Galaxy Nexus and its slide-to-unlock feature. While the filing clearly is going after Samsung this is an Android 4.0 Ice Cream Sandwich feature -- more aimed at Google than Samsung, only they get the trouble.
ongoing lawsuit, Oracle estimated that revenue from Android activations made every day net Google a whopping $10 million across an entire year. Estimating that the figure stays solid over 2012 (and keep in mind, it's almost certain to increase) that would mean that Google makes approximately 3.7 billion dollars on Android advertising alone. Oracle did not say how it reached this conclusion, but Free and Open Source Software advocate Florian Muller guesses that they're assuming $14 of ad revenue per Android user, per year.
Bloomberg reports that it's petitioning German courts for an outright sales ban on 10 Samsung smartphones, including the popular Galaxy S II. Apple's objections have to do with its design patents, which won it an injunction against the Samsung Galaxy Tab 10.1 last year.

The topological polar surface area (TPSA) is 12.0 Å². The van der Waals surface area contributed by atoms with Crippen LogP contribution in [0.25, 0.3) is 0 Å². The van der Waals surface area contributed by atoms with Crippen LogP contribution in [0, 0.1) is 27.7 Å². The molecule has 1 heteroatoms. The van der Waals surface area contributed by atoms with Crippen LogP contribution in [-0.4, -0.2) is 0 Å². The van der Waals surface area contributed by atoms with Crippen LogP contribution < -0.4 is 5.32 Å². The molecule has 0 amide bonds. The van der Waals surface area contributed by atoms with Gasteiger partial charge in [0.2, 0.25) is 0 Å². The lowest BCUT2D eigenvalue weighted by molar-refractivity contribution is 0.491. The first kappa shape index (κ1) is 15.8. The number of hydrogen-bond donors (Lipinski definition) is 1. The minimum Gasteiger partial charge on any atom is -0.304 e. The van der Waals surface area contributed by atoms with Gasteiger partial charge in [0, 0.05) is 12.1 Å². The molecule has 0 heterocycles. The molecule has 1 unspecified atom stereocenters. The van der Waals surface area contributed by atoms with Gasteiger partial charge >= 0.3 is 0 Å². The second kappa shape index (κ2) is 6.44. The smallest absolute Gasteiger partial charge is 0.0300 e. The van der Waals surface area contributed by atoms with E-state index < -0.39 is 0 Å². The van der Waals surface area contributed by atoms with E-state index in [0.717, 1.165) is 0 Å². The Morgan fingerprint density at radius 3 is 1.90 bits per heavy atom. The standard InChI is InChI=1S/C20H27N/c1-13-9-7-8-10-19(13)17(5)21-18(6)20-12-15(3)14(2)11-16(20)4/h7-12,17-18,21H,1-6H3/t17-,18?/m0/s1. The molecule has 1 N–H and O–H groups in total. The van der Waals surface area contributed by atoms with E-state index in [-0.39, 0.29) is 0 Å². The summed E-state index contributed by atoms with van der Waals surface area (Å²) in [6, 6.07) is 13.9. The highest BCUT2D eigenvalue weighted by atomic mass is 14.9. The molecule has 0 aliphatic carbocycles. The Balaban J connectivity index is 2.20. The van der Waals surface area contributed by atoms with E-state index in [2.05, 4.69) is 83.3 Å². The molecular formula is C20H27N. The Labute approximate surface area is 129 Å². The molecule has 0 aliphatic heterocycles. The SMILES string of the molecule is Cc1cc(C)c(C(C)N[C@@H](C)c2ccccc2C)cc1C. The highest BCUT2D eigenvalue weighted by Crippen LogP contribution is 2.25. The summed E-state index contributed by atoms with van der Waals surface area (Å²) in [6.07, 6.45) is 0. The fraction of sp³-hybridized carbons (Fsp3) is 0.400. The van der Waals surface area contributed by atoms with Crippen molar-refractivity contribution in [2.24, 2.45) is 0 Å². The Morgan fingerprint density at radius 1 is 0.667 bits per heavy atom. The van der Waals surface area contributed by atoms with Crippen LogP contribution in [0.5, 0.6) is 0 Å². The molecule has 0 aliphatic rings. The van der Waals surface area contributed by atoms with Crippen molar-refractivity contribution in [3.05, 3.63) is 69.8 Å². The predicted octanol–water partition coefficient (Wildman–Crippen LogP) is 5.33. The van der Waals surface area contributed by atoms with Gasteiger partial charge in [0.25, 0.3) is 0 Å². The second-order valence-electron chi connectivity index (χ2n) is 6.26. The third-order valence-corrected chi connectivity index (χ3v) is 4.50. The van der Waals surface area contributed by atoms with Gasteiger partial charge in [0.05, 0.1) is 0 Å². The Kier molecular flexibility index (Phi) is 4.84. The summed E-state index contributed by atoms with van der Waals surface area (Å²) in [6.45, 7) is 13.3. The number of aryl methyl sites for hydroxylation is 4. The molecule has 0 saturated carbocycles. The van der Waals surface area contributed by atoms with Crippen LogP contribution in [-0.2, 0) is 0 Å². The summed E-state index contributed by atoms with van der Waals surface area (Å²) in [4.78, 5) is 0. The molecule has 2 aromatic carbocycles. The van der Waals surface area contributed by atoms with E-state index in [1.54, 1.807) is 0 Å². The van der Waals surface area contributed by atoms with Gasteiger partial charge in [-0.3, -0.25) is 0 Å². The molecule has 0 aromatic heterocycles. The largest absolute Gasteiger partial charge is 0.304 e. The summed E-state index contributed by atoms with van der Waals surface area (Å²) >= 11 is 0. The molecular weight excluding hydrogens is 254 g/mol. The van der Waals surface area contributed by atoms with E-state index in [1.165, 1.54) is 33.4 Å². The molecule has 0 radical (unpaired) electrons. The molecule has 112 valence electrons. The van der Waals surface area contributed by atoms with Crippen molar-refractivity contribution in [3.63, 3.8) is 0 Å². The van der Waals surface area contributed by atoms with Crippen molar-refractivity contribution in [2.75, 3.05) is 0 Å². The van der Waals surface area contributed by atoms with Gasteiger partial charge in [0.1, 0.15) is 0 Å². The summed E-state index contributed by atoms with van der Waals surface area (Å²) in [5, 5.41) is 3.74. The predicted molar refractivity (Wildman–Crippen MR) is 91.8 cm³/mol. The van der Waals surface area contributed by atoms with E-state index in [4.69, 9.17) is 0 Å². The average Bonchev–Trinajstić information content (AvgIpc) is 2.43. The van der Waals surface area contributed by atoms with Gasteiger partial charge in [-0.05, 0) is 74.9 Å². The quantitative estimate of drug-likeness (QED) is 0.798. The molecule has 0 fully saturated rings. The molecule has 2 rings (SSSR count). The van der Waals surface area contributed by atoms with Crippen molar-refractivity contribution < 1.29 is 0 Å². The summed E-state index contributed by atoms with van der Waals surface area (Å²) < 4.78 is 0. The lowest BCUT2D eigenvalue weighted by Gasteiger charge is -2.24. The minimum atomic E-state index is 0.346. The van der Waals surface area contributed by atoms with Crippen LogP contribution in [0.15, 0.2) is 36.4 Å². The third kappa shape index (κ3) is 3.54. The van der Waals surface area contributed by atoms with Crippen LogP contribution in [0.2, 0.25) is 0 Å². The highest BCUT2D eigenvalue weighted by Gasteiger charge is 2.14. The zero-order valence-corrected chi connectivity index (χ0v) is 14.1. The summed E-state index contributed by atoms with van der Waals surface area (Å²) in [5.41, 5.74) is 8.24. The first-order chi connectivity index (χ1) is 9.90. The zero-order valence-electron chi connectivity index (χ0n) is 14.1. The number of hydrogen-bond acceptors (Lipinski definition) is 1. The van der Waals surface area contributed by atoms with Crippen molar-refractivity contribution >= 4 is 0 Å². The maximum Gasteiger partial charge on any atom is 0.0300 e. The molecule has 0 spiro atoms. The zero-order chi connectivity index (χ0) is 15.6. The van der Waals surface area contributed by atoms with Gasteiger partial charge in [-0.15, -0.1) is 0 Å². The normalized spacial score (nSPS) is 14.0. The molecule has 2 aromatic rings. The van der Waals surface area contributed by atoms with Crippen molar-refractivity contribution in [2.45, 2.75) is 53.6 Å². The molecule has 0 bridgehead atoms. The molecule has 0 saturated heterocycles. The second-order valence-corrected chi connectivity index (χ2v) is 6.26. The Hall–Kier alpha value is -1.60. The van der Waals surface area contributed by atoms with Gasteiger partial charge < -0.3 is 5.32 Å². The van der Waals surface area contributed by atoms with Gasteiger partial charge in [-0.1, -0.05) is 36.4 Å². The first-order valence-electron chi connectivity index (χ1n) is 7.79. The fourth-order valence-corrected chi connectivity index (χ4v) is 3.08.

Yonhap, Pantech is currently in negotiations with the American software giant to pay indeterminate licensing fees for the priveledge of running Android (a free and open-source operating system) on its phones. Along with LG and a handful of other major manufacturers like Samsung and HTC, Microsoft now claims it collects fees for more than 70% of Android phones sold in the United States.
DigiTimes reports that Lenovo, ZTE and smaller manufacturers TCL, Coolpad and Konka have formed an alliance to jointly defend against corporate patent trolls in the huge and growing Chinese smartphone market.
Samsung Galaxy Nexus within Android 4.0 Ice Cream Sandwich. Just like our friendly source over at Phandroid I don't really want to simply sit here and bash Apple but I can't help but do so a little bit with this latest "innovation" and patent they've applied for.
Bloomberg, intellectual property guru Kevin Rivette notes that the licensing fees that Apple earns on its patent lawsuits could be as high as $10 per device - a figure that could seriously impede manufacturers, especially on cheap low-margin phones.